"At the same time, lawyers, which rely on labor input from legal assistants, are in the low risk category," the authors wrote.
Bechor from LawGeex agrees.
"There's a romantic notion of AI being able to replace all lawyers," he said. "I don't see that as something that will happen in the next couple of years."
Arruda of ROSS Intelligence is even more optimistic, believing that AI will increase the total number of jobs in the legal profession.
"I think we will see a rise of more jobs in the legal market" as a result of AI," Arruda said. "At the firms where ROSS is at, we see more work being done, more clients being able to be served, and therefore not a decrease in staff, but an increase in productivity and output."
He also saw another benefit.
"At present," Arruda said, "the majority of individuals who need a lawyer cannot afford one. Yet on the other hand, [many] law graduates are saddled in debt and cannot find work."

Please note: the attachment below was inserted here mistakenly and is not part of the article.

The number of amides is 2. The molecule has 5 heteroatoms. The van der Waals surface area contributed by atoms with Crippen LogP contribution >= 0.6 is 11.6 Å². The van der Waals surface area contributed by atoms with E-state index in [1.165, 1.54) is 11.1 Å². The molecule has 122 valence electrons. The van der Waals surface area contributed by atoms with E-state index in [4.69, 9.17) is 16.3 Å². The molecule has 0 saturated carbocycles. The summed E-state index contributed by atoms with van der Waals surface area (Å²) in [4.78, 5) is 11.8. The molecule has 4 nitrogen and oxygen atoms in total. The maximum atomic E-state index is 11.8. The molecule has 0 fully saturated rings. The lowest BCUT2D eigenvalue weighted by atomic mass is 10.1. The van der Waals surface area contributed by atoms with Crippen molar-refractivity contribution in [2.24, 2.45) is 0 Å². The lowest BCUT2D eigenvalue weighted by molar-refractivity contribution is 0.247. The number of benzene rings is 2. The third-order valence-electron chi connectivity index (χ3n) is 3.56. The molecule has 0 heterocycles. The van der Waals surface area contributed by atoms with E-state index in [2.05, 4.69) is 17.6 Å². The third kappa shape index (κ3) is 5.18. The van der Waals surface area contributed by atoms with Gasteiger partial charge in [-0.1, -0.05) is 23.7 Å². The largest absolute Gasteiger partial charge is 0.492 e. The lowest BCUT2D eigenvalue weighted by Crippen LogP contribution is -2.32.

Leib and Arruda also dismissed concerns that the expansion of AI in the legal sector would make it more difficult for young lawyers to acquire necessary experience through brute-force gruntwork.
"Theoretically, attorneys can be more efficient from day one because of the technology," Leib said.
Arruda said, "This question gets asked a lot when new technology comes out. Think of the calculator, for example."
"But I think it's the wrong question, really," Arruda said. "The activities that AI excels at are not [the ones people] typically excel at — think data retrieval."
Perhaps the best take came from Sofia Lingos, a lawyer and board member of the Legal Technology Resource Center of the American Bar Association. Last year at a roundtable discussion hosted by the American Bar Association, the moderator asked if lawyers should be afraid or encouraged by artificial intelligence.
"Both," Lingos answered.
"It is wise to embrace it now so that it can be a tool as opposed to an impediment. No one wants to be competing against Watson," Lingos said, referring to IBM's cognitive computer system.
"But if you can't beat 'em, join 'em!"